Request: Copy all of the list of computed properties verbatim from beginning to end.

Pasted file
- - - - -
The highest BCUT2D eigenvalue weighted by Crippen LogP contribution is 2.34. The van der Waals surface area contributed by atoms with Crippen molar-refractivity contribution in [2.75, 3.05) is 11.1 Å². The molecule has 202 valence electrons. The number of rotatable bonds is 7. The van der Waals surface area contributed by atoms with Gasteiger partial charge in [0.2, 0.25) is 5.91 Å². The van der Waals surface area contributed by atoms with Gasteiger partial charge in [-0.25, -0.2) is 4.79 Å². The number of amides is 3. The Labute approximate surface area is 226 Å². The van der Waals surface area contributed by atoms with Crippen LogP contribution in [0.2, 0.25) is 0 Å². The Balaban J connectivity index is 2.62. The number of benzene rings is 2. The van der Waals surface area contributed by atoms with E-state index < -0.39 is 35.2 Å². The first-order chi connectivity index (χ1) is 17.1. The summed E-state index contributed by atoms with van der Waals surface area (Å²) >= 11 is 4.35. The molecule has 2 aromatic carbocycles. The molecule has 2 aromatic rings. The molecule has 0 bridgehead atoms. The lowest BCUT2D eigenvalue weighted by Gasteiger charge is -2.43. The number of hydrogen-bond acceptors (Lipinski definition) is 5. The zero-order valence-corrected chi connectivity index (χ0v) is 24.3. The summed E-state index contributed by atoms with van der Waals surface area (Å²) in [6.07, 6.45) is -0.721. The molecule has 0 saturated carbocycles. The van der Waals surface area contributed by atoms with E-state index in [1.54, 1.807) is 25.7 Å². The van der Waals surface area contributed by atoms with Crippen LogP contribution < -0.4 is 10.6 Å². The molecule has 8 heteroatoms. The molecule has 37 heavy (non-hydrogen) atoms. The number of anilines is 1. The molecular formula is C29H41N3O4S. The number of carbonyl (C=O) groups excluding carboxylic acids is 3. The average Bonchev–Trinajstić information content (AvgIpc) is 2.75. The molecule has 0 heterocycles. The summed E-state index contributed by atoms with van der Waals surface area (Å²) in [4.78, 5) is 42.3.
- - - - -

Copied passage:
The highest BCUT2D eigenvalue weighted by Crippen LogP contribution is 2.34. The van der Waals surface area contributed by atoms with Crippen molar-refractivity contribution in [2.75, 3.05) is 11.1 Å². The molecule has 202 valence electrons. The number of rotatable bonds is 7. The van der Waals surface area contributed by atoms with Gasteiger partial charge in [0.2, 0.25) is 5.91 Å². The van der Waals surface area contributed by atoms with Gasteiger partial charge in [-0.25, -0.2) is 4.79 Å². The number of amides is 3. The Labute approximate surface area is 226 Å². The van der Waals surface area contributed by atoms with Crippen LogP contribution in [0.2, 0.25) is 0 Å². The Balaban J connectivity index is 2.62. The number of benzene rings is 2. The van der Waals surface area contributed by atoms with E-state index < -0.39 is 35.2 Å². The first-order chi connectivity index (χ1) is 17.1. The summed E-state index contributed by atoms with van der Waals surface area (Å²) >= 11 is 4.35. The molecule has 2 aromatic carbocycles. The molecule has 2 aromatic rings. The molecule has 0 bridgehead atoms. The lowest BCUT2D eigenvalue weighted by Gasteiger charge is -2.43. The number of hydrogen-bond acceptors (Lipinski definition) is 5. The zero-order valence-corrected chi connectivity index (χ0v) is 24.3. The summed E-state index contributed by atoms with van der Waals surface area (Å²) in [6.07, 6.45) is -0.721. The molecule has 0 saturated carbocycles. The van der Waals surface area contributed by atoms with E-state index in [1.54, 1.807) is 25.7 Å². The van der Waals surface area contributed by atoms with Crippen LogP contribution < -0.4 is 10.6 Å². The molecule has 8 heteroatoms. The molecule has 37 heavy (non-hydrogen) atoms. The number of anilines is 1. The molecular formula is C29H41N3O4S. The number of carbonyl (C=O) groups excluding carboxylic acids is 3. The average Bonchev–Trinajstić information content (AvgIpc) is 2.75. The molecule has 0 heterocycles. The summed E-state index contributed by atoms with van der Waals surface area (Å²) in [4.78, 5) is 42.3.